Genomic Sequencing to Establish a Macaque Genotype and Phenotype Research Resource

    Project: Research project

    Project Details


    SUMMARYRhesus macaques are the most commonly studied non-human primate (NHP) in academic biomedicalresearch. Due to their high level of genomic, physiological, anatomical and behavioral similarity to humans,macaques often serve as an indispensable preclinical model. The close evolutionary history of macaques andhumans is evident in their similar disease susceptibilities and genetic associations (e.g., S/HIV, maculardegeneration, obesity, cardiovascular disease, age-associated cognitive decline, etc.). The Oregon NationalPrimate Research Center (ONPRC) is home to more than 4,000 Indian-origin rhesus macaques, the currentmembers of a pedigreed breeding colony that spans 10 generations. This colony supports 38 federally fundedresearch studies at the ONPRC, an additional 60+ studies at other research institutions, and severalcollaborative, large scale phenotyping studies. However given the absence of genome-wide genotyping toolsfor macaques, genomic data on the ONPRC rhesus macaque colony remain extremely sparse. This R24 willdevelop a novel and efficient approach for the large-scale genomic characterization of this heavily studiedcolony. We will obtain 30X whole genome sequence data on at least 200 selected individuals to generate adense genomic map of the colony. We will then utilize genotype-by-sequencing (GBS), an approachcommonly used in genomic studies of plants but still rarely used in biomedical research, in concert withgenome-wide imputation to obtain complete genomic data in an additional 1,000 subjects. By leveraging thedense pedigree structure for the accurate imputation of genome-wide genotypes, we will establish a very low-cost method for the continued characterization of future generations, ensuring a lasting resource for biomedicalresearch. To facilitate widespread use of the data we generate, we will develop a database that enables publicaccess in near real-time to the genotype data produced. The database will also include clinical data on thesame animals, making it the first publically accessible resource to provide both NHP genotype and phenotypedata. The clinical/phenotypic data can be analyzed for disease associations, for the identification of animals ofinterest, or to download with genomic data for comparative analyses. Finally, because the characterizedsubjects include living animals, researchers can also identify potential study subjects based upon the presenceor absence of particular genomic variants, clinical data or both. The latter option will provide opportunity toidentify rare animals of research interest, an important goal for NHP model disease development. We expectthat this resource will attract new investigators who wish to leverage the genotype or clinical/phenotype data asan entree to NHP research, be it at the ONPRC or elsewhere. As a result of this work, we will establish thefirst genomically characterized, pedigreed rhesus macaque research colony, develop a sustainable approachfor the continued characterization of future generations, and establish the tools, resources and methods tosupport genome imputation in other rhesus macaque breeding colonies.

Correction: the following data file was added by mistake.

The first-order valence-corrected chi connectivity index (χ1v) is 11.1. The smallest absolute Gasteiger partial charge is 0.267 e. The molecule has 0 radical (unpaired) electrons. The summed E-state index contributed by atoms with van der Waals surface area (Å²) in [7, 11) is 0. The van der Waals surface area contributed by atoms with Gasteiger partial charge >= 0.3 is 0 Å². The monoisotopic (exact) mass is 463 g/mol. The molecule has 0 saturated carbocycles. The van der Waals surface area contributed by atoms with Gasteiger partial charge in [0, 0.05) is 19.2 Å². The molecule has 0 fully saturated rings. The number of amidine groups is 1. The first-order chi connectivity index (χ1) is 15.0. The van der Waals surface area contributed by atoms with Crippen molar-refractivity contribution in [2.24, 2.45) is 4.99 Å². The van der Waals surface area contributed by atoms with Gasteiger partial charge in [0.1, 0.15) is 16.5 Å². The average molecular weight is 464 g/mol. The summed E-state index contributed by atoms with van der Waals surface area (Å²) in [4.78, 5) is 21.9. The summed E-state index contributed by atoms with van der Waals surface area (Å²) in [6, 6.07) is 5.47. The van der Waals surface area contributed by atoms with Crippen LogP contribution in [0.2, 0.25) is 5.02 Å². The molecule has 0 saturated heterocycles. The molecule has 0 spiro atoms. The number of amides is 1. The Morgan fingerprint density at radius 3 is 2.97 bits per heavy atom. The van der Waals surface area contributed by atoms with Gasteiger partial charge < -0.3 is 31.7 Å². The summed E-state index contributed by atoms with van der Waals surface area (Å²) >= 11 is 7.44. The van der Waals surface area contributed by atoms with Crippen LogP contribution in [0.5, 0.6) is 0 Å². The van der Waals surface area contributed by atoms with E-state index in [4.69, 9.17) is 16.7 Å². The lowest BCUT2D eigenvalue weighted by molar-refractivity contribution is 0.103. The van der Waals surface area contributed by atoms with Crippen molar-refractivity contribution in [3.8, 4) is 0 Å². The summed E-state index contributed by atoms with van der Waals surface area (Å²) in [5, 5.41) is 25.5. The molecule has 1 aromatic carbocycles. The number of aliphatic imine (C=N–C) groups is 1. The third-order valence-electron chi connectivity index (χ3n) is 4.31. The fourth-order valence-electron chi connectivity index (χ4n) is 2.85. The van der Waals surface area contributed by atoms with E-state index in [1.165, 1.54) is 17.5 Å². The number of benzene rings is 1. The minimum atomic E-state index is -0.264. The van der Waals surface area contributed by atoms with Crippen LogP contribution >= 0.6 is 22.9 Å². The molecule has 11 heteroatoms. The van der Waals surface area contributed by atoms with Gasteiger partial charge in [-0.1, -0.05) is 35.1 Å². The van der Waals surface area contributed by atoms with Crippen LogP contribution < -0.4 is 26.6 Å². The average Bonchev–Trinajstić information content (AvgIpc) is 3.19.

Effective start/end date7/1/166/30/20


    • National Institutes of Health: $879,197.00


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